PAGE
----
“There are exciting new data suggesting a therapeutic use for tetrahydrocannabinol (THC) in reducing the toxic neuroinflammatory cascade associated with brain damage in Alzheimer’s disease, in addition to the plant’s other current medical uses that range from the treatment of neuropathic pain to glaucoma.”

- Peter J. Snyder, URI Vice President for Research and Economic Development and Professor, Biomedical Research and Pharmaceutical Sciences

Navindra Seeram Professor Biomedical and Pharmaceutical Sciences

possess, but we have tremendous talent here at URI. We get approached often to assist in this type of endeavor, and we’re open to whatever opportunities present themselves.”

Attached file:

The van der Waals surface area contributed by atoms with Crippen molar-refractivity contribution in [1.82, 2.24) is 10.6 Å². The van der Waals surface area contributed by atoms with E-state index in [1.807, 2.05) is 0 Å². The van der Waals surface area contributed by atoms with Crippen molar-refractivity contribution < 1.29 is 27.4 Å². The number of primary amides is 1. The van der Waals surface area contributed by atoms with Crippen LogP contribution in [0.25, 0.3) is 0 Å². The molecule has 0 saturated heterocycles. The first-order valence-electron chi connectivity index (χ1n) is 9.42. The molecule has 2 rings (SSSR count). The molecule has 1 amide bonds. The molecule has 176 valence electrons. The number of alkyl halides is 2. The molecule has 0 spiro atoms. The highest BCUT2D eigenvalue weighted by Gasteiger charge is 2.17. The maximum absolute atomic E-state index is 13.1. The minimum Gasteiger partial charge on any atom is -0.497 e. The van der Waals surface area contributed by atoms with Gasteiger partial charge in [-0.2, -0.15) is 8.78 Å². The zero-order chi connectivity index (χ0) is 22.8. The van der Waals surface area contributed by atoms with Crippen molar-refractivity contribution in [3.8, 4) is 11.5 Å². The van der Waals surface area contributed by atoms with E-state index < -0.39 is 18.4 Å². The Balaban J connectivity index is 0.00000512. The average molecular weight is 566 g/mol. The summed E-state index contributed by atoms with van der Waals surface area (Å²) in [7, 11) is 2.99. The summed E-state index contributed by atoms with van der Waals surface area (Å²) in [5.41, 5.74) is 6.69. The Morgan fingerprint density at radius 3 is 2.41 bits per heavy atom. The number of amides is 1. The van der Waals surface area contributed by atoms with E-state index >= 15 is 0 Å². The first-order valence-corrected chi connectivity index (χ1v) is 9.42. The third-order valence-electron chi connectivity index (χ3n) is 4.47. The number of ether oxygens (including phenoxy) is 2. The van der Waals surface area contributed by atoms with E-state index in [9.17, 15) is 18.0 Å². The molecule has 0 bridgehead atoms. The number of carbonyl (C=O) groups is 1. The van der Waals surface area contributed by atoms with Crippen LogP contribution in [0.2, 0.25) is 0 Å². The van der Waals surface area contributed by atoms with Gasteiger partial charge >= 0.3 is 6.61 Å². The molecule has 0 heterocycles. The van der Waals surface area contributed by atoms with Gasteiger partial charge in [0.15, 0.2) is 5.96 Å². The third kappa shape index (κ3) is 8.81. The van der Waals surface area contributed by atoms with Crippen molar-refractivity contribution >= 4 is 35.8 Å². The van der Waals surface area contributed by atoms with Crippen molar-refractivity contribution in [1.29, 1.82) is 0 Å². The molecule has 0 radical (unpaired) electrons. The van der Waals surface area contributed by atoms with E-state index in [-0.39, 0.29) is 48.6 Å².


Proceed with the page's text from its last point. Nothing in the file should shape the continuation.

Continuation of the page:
Bertin, who joined the faculty two years ago, works with a number of academic and industrial partners to study the toxins and other compounds produced by blooms of marine cyanobacteria. He is seeking to isolate new molecules from those blooms and test them for potential use as therapeutics against a wide range of diseases. He has already identified more than two dozen new molecules and began testing some of them against cancer cells. Bertin is also examining the genetic architecture responsible for the production of these chemical compounds to gain a better understanding of how the cyanobacteria produce them. This approach could help move his research into the realm of genetic engineering by enabling scientists to stitch together uniquely structured genes to build entirely new therapeutic compounds. “The future is wide open,” concludes Rowley. “Being able to purify and identify molecules in nature requires special knowledge and experience that few institutions

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